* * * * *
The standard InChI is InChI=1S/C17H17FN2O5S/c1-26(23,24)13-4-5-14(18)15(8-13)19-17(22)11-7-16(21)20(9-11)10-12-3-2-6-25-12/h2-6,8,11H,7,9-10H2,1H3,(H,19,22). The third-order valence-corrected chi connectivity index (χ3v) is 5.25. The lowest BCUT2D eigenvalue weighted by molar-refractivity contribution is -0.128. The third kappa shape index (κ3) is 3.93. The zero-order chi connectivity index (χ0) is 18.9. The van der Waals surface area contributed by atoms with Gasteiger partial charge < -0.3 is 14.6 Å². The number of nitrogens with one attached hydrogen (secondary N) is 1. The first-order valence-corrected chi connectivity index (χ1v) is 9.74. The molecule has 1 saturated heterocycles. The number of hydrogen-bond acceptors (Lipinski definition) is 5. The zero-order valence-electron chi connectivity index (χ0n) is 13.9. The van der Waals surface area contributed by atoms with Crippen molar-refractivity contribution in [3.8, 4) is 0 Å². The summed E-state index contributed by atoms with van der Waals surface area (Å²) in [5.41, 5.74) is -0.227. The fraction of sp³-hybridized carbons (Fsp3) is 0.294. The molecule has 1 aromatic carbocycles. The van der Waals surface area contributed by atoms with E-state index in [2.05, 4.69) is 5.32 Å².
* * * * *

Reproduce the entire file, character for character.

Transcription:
The standard InChI is InChI=1S/C17H17FN2O5S/c1-26(23,24)13-4-5-14(18)15(8-13)19-17(22)11-7-16(21)20(9-11)10-12-3-2-6-25-12/h2-6,8,11H,7,9-10H2,1H3,(H,19,22). The third-order valence-corrected chi connectivity index (χ3v) is 5.25. The lowest BCUT2D eigenvalue weighted by molar-refractivity contribution is -0.128. The third kappa shape index (κ3) is 3.93. The zero-order chi connectivity index (χ0) is 18.9. The van der Waals surface area contributed by atoms with Gasteiger partial charge < -0.3 is 14.6 Å². The number of nitrogens with one attached hydrogen (secondary N) is 1. The first-order valence-corrected chi connectivity index (χ1v) is 9.74. The molecule has 1 saturated heterocycles. The number of hydrogen-bond acceptors (Lipinski definition) is 5. The zero-order valence-electron chi connectivity index (χ0n) is 13.9. The van der Waals surface area contributed by atoms with Crippen molar-refractivity contribution in [3.8, 4) is 0 Å². The summed E-state index contributed by atoms with van der Waals surface area (Å²) in [5.41, 5.74) is -0.227. The fraction of sp³-hybridized carbons (Fsp3) is 0.294. The molecule has 1 aromatic carbocycles. The van der Waals surface area contributed by atoms with E-state index in [2.05, 4.69) is 5.32 Å².